As Massachusetts employees are likely aware, 2016 is a leap year. For most employees 2016’s leap day, Monday, February 29, will be a workday, leading some employees to ask “should I be paid more because it’s a leap year?” Well, the answer to that question turns on whether the employee is paid hourly, or is a salaried employee.
Hourly Employee Compensation During Leap Year
Hourly employees are entitled to be paid for all hours worked. This means that an hourly employee who works on the leap day should be paid for all hours they work on that day. However, Monday, February 29 is not a holiday and hourly employees should not expect to be paid any extra because it’s a leap day. Simply put, the leap day should be business as usual for hourly employees and hourly employees should expect to be paid as if it were a usual workday.
Salaried Employee Compensation During Leap Year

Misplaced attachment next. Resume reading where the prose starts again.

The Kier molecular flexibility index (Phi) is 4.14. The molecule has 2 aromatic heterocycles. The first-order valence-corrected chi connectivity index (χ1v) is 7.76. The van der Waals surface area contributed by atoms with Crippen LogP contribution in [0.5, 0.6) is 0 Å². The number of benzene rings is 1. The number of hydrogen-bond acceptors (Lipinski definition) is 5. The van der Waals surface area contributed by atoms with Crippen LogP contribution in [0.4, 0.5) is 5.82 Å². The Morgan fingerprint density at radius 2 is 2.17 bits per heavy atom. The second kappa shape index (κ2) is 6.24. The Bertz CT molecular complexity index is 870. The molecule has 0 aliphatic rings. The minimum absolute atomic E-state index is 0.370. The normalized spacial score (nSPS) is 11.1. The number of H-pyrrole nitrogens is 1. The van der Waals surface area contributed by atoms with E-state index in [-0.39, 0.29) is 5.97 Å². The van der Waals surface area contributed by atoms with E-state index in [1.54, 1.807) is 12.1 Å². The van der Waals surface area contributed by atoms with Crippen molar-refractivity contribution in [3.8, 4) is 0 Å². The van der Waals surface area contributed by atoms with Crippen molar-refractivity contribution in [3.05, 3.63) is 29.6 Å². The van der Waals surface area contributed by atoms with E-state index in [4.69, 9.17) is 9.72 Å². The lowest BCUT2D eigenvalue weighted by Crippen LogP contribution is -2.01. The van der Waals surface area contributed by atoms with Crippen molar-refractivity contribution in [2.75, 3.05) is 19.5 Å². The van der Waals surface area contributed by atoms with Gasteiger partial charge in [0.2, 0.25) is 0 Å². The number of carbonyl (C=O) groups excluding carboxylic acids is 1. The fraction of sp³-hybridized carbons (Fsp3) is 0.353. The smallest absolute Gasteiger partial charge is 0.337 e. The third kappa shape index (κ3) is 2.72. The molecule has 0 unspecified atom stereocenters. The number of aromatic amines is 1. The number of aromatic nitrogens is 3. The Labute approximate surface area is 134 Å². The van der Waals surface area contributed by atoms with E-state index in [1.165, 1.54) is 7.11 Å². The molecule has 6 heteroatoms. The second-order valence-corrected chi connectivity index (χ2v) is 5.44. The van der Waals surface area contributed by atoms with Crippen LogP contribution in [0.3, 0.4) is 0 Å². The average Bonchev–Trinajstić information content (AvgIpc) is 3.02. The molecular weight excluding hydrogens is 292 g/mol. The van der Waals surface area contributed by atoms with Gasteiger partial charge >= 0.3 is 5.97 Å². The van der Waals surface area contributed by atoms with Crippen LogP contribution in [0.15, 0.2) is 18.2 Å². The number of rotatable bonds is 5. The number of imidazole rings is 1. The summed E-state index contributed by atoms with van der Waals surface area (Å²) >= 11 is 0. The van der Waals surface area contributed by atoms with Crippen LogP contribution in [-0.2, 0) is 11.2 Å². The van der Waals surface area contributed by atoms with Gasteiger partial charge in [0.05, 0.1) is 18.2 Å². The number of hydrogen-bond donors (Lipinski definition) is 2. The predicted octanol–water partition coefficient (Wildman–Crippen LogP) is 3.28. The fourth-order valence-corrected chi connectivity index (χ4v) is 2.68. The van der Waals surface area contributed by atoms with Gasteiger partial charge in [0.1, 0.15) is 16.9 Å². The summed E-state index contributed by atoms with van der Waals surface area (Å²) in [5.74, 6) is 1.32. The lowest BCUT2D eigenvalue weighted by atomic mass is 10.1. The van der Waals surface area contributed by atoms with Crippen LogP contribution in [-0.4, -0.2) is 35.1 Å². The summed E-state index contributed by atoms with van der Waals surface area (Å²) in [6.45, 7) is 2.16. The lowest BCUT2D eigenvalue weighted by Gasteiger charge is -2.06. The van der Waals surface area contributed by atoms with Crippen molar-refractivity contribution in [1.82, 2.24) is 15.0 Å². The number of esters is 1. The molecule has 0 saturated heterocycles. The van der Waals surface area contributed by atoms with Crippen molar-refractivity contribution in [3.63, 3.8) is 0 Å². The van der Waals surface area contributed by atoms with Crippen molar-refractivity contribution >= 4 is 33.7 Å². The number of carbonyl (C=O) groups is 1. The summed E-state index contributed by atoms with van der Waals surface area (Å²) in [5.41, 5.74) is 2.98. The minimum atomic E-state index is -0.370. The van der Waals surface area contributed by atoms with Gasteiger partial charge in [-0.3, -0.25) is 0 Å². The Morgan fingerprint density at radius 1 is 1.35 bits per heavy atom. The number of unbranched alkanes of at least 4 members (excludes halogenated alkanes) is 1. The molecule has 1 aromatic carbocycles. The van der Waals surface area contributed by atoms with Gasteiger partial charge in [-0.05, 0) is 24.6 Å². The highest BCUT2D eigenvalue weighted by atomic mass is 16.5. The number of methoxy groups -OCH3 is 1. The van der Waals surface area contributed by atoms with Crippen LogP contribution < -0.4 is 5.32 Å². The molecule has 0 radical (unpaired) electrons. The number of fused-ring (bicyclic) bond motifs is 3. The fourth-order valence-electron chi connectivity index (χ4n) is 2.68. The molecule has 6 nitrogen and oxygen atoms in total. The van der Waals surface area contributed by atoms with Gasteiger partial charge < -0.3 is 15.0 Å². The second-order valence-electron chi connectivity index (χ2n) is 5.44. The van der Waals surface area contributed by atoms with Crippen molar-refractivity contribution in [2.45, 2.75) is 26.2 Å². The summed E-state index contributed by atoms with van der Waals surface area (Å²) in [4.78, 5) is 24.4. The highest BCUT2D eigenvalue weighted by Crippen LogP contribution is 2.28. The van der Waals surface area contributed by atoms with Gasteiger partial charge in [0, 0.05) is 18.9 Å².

Unfortunately for salaried employees, the leap day probably does not affect their 2016 salary. A salaried employee’s salary likely encompasses an entire year’s worth of work, regardless of whether it is a leap year or not. As such, salaried employees should not expect that their 2016 compensation will be adjusted, even if they work on Monday, February 29. For most salaried employees, the only thing to do is take solace in the fact that leap years only come every four years.
If you are concerned about how the leap year will affect your compensation, do not think you are being compensated properly, or have other questions regarding your compensation, you should feel free to contact me directly at [email protected]. The leap year is just one potential pay issue that Massachusetts employees should be aware of and Ackerstein Law can help address this, and other issues, employees face.